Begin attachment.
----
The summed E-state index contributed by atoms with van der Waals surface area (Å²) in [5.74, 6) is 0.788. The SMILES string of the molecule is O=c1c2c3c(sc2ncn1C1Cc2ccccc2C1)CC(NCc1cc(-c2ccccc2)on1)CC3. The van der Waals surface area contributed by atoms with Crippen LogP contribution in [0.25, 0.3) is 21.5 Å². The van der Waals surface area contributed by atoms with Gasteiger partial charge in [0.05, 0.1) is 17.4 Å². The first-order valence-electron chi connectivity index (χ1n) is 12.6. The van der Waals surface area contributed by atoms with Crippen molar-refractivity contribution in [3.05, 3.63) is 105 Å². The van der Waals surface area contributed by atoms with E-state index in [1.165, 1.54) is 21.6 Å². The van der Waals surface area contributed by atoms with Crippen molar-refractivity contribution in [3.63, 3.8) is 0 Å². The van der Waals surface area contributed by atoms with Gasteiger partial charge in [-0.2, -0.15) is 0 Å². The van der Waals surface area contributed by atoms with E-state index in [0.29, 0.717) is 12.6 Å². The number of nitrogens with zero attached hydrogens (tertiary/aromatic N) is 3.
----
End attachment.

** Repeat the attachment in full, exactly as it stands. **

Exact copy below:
The summed E-state index contributed by atoms with van der Waals surface area (Å²) in [5.74, 6) is 0.788. The SMILES string of the molecule is O=c1c2c3c(sc2ncn1C1Cc2ccccc2C1)CC(NCc1cc(-c2ccccc2)on1)CC3. The van der Waals surface area contributed by atoms with Crippen LogP contribution in [0.25, 0.3) is 21.5 Å². The van der Waals surface area contributed by atoms with Gasteiger partial charge in [0.05, 0.1) is 17.4 Å². The first-order valence-electron chi connectivity index (χ1n) is 12.6. The van der Waals surface area contributed by atoms with Crippen molar-refractivity contribution in [3.05, 3.63) is 105 Å². The van der Waals surface area contributed by atoms with E-state index in [1.165, 1.54) is 21.6 Å². The van der Waals surface area contributed by atoms with Crippen molar-refractivity contribution in [3.63, 3.8) is 0 Å². The van der Waals surface area contributed by atoms with Gasteiger partial charge in [-0.2, -0.15) is 0 Å². The van der Waals surface area contributed by atoms with E-state index in [0.29, 0.717) is 12.6 Å². The number of nitrogens with zero attached hydrogens (tertiary/aromatic N) is 3.